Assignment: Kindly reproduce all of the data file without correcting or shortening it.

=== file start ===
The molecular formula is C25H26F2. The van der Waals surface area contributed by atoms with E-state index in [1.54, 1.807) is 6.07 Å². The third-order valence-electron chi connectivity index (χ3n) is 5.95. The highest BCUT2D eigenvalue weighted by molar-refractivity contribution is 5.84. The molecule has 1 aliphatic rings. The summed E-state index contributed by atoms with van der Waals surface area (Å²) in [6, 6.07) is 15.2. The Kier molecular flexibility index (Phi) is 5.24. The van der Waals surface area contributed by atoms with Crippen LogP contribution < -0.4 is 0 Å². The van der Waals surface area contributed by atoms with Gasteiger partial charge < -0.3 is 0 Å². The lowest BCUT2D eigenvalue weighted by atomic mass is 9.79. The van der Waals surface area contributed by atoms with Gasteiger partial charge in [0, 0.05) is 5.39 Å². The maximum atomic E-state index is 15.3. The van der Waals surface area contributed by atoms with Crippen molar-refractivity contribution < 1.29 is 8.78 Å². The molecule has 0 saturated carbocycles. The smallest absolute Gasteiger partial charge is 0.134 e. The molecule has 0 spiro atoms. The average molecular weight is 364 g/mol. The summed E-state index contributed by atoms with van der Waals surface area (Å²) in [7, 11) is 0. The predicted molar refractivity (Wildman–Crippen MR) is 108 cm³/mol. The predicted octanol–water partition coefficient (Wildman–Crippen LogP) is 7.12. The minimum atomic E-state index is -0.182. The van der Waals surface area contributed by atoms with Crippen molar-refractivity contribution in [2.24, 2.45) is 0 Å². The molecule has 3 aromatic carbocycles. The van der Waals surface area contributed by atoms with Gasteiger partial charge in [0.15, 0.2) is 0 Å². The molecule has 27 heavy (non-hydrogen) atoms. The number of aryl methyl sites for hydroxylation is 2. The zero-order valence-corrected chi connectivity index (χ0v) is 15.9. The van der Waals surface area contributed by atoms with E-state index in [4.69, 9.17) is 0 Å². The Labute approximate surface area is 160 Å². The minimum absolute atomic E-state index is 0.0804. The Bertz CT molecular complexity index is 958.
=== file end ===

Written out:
The molecular formula is C25H26F2. The van der Waals surface area contributed by atoms with E-state index in [1.54, 1.807) is 6.07 Å². The third-order valence-electron chi connectivity index (χ3n) is 5.95. The highest BCUT2D eigenvalue weighted by molar-refractivity contribution is 5.84. The molecule has 1 aliphatic rings. The summed E-state index contributed by atoms with van der Waals surface area (Å²) in [6, 6.07) is 15.2. The Kier molecular flexibility index (Phi) is 5.24. The van der Waals surface area contributed by atoms with Crippen LogP contribution < -0.4 is 0 Å². The van der Waals surface area contributed by atoms with Gasteiger partial charge < -0.3 is 0 Å². The lowest BCUT2D eigenvalue weighted by atomic mass is 9.79. The van der Waals surface area contributed by atoms with Gasteiger partial charge in [0, 0.05) is 5.39 Å². The maximum atomic E-state index is 15.3. The van der Waals surface area contributed by atoms with Crippen molar-refractivity contribution < 1.29 is 8.78 Å². The molecule has 0 saturated carbocycles. The smallest absolute Gasteiger partial charge is 0.134 e. The molecule has 0 spiro atoms. The average molecular weight is 364 g/mol. The summed E-state index contributed by atoms with van der Waals surface area (Å²) in [7, 11) is 0. The predicted molar refractivity (Wildman–Crippen MR) is 108 cm³/mol. The predicted octanol–water partition coefficient (Wildman–Crippen LogP) is 7.12. The minimum atomic E-state index is -0.182. The van der Waals surface area contributed by atoms with Crippen molar-refractivity contribution in [2.24, 2.45) is 0 Å². The molecule has 3 aromatic carbocycles. The van der Waals surface area contributed by atoms with Gasteiger partial charge in [0.15, 0.2) is 0 Å². The molecule has 27 heavy (non-hydrogen) atoms. The number of aryl methyl sites for hydroxylation is 2. The zero-order valence-corrected chi connectivity index (χ0v) is 15.9. The van der Waals surface area contributed by atoms with E-state index in [4.69, 9.17) is 0 Å². The Labute approximate surface area is 160 Å². The minimum absolute atomic E-state index is 0.0804. The Bertz CT molecular complexity index is 958.